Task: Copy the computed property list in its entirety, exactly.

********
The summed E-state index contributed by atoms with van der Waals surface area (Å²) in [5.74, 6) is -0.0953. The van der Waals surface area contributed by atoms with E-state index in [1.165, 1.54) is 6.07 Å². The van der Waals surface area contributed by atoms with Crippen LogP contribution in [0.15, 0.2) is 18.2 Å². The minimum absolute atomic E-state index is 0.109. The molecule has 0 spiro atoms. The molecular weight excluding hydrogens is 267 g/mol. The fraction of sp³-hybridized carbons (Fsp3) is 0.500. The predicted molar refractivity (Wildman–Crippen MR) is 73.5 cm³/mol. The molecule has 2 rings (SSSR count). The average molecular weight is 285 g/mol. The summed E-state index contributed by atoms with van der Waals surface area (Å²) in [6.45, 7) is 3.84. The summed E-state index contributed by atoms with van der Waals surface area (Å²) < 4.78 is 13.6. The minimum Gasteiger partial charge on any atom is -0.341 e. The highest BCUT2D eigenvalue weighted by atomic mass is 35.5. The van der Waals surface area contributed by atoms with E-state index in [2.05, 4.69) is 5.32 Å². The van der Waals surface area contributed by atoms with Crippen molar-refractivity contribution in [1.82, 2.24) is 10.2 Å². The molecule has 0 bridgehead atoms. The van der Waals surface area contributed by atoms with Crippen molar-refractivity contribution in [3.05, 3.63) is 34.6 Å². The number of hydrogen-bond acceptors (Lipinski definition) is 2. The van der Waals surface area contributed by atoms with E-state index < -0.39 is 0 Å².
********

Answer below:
The summed E-state index contributed by atoms with van der Waals surface area (Å²) in [5.74, 6) is -0.0953. The van der Waals surface area contributed by atoms with E-state index in [1.165, 1.54) is 6.07 Å². The van der Waals surface area contributed by atoms with Crippen LogP contribution in [0.15, 0.2) is 18.2 Å². The minimum absolute atomic E-state index is 0.109. The molecule has 0 spiro atoms. The molecular weight excluding hydrogens is 267 g/mol. The fraction of sp³-hybridized carbons (Fsp3) is 0.500. The predicted molar refractivity (Wildman–Crippen MR) is 73.5 cm³/mol. The molecule has 2 rings (SSSR count). The average molecular weight is 285 g/mol. The summed E-state index contributed by atoms with van der Waals surface area (Å²) in [6.45, 7) is 3.84. The summed E-state index contributed by atoms with van der Waals surface area (Å²) < 4.78 is 13.6. The minimum Gasteiger partial charge on any atom is -0.341 e. The highest BCUT2D eigenvalue weighted by atomic mass is 35.5. The van der Waals surface area contributed by atoms with E-state index in [2.05, 4.69) is 5.32 Å². The van der Waals surface area contributed by atoms with Crippen molar-refractivity contribution in [1.82, 2.24) is 10.2 Å². The molecule has 0 bridgehead atoms. The van der Waals surface area contributed by atoms with Crippen molar-refractivity contribution in [3.05, 3.63) is 34.6 Å². The number of hydrogen-bond acceptors (Lipinski definition) is 2. The van der Waals surface area contributed by atoms with E-state index < -0.39 is 0 Å².